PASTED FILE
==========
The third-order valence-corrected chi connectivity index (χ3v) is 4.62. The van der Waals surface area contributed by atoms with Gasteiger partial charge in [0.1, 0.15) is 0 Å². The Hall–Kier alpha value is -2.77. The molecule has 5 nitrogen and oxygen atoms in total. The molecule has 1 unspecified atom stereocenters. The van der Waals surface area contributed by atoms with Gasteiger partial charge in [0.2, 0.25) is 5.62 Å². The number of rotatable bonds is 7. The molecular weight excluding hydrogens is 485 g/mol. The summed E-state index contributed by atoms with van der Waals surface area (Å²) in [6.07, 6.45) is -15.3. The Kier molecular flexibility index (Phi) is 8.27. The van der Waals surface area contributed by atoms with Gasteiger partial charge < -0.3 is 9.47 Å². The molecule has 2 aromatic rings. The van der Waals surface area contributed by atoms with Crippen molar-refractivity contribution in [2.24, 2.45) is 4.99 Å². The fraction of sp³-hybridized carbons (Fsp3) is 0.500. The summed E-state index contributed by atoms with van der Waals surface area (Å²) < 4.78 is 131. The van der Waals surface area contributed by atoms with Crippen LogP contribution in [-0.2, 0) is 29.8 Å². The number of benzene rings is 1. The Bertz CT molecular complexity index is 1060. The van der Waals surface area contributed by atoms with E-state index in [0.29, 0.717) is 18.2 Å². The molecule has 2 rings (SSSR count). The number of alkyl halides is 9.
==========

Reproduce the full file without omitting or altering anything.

The third-order valence-corrected chi connectivity index (χ3v) is 4.62. The van der Waals surface area contributed by atoms with Gasteiger partial charge in [0.1, 0.15) is 0 Å². The Hall–Kier alpha value is -2.77. The molecule has 5 nitrogen and oxygen atoms in total. The molecule has 1 unspecified atom stereocenters. The van der Waals surface area contributed by atoms with Gasteiger partial charge in [0.2, 0.25) is 5.62 Å². The number of rotatable bonds is 7. The molecular weight excluding hydrogens is 485 g/mol. The summed E-state index contributed by atoms with van der Waals surface area (Å²) in [6.07, 6.45) is -15.3. The Kier molecular flexibility index (Phi) is 8.27. The van der Waals surface area contributed by atoms with Gasteiger partial charge < -0.3 is 9.47 Å². The molecule has 2 aromatic rings. The van der Waals surface area contributed by atoms with Crippen molar-refractivity contribution in [2.24, 2.45) is 4.99 Å². The fraction of sp³-hybridized carbons (Fsp3) is 0.500. The summed E-state index contributed by atoms with van der Waals surface area (Å²) < 4.78 is 131. The van der Waals surface area contributed by atoms with Crippen LogP contribution in [-0.2, 0) is 29.8 Å². The number of benzene rings is 1. The Bertz CT molecular complexity index is 1060. The van der Waals surface area contributed by atoms with E-state index in [0.29, 0.717) is 18.2 Å². The molecule has 2 rings (SSSR count). The number of alkyl halides is 9.